Jonathan Chew

Secretary-General ICTM

Nutritional & Functional Medicine Practitioner, DSY Wellness & Longevity Center

McMed (NM), F’Ship Anti-Aging Metabolic & Functional Medicine (A4M, USA)

What is Functional Nutrition?

Food nourishes the health of the many different types of cells that make you who you are. Functional Nutrition, as a foundation of functional medicine, is a modality that is concerned with optimal physiological functioning of your cells. When your cells are nourished with the right foods, the root causes of your symptoms are addressed.


How Does Functional Nutrition Work?

Functional Nutrition, as a prevention-oriented approach to your healthcare, concentrates on finding and fixing root causes of your symptoms through proper nutrition.

Traditional healthcare typically treats patients who are complaining of multiple symptoms in a way that addresses each symptom independently. Functional Nutrition, on the other hand, seeks to determine if the multiple symptoms can be attributed to a single root cause, and addresses that root cause through proper cellular nourishing.

Individuals vary as to the imbalances that may be occurring within their individual systems. Functional medicine and functional nutrition strive to recognize the best approach for the individual. Such imbalances can include, as examples:
1.  Inflammation
2.  Hormones
3.  Digestive and microbial factor
4.  Varying levels and types of toxicity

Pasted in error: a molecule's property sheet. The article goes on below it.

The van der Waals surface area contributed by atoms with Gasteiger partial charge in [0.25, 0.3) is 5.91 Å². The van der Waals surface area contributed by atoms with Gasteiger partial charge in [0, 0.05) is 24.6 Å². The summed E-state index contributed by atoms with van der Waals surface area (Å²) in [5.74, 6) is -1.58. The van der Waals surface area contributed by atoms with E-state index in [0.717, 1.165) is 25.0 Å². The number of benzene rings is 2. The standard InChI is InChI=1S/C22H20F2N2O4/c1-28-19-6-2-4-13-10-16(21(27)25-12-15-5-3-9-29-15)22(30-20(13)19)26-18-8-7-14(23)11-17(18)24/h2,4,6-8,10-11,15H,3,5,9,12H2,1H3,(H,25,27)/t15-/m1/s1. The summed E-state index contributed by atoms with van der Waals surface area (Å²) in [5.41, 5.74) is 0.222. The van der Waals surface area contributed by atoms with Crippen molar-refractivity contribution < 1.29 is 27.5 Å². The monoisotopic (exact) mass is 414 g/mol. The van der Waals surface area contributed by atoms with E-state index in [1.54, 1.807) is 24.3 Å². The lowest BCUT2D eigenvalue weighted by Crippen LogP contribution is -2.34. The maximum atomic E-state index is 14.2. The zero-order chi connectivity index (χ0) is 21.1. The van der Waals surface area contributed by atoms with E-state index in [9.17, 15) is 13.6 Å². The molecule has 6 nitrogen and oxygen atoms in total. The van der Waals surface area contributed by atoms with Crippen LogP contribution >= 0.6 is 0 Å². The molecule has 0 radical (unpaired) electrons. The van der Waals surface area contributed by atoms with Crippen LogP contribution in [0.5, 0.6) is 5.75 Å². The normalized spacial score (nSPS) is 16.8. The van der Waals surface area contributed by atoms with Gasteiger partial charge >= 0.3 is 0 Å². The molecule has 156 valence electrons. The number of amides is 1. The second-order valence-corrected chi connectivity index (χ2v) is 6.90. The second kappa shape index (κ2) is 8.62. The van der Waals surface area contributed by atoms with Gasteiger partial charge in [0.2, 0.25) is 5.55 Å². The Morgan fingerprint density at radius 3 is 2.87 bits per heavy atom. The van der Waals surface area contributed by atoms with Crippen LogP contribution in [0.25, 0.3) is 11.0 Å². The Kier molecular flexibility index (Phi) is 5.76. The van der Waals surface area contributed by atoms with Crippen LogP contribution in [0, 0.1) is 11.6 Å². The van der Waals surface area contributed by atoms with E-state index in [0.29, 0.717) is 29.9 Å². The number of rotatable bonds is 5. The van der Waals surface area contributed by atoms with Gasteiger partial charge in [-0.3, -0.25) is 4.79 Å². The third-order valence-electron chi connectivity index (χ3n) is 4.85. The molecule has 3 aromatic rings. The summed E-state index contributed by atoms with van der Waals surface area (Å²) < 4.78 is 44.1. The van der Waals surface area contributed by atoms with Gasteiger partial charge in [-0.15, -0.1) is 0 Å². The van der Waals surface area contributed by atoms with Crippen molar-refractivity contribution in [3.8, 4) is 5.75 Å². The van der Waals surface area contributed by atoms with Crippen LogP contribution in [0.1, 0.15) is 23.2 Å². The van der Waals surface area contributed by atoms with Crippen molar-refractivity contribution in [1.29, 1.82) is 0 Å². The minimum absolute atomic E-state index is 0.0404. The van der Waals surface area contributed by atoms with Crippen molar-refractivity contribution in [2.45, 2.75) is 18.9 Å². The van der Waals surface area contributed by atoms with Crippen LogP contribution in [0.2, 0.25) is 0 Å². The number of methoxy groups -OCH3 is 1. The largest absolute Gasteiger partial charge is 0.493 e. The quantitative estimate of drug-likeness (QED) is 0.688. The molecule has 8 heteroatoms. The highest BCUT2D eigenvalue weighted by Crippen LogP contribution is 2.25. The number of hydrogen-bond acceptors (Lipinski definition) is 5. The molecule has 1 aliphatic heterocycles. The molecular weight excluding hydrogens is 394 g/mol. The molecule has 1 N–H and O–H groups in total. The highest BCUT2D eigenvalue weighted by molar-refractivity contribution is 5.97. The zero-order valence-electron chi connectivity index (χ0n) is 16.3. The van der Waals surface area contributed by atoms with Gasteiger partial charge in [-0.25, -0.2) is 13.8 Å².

These can lead to chronic diseases such as:
1.  Arthritis
2.  Obesity
3.  Cancer
4.  Diabetes
5.  Heart disease
6.  Auto-immune diseases

Functional Nutrition seeks to identify underlying factors such as imbalances and improper diets and rebuild or repair them with the biochemical and metabolic benefits of proper nutrients.


What are the Principles of Functional Nutrition?

Functional Nutrition…
Takes into account a person’s environment, genetics, and lifestyle when determining solutions that are nutrition-based.
Formulates solutions from the perspective that health and disease exist on a continuum.
Connects system imbalances with a disease’s root cause.
Is an important part of integrative, collaborative functional medicine.


Research indicates that disease prevention and surgical recovery are improved when supported by proper nutrition. However, clinicians are rarely offered even basic nutritional training in medical and osteopathic school, a study of incoming pediatric residency interns showed. Perhaps unsurprisingly, many patients do not have optimal nutrition, are experiencing record levels of chronic disease, and are most likely being treated with pharmaceuticals, despite the availability of other highly effective options.


When high-quality nutrition is applied effectively and consistently, it can prevent future chronic disease in adolescents, enhance cognition in people with dementia, and improve outcomes in patients receiving colorectal and GI oncological surgeries, to name a few. Moreover, in patients who have hospital stays for any reason, nutrition support is associated with fewer infectious complications and shorter lengths of stays.

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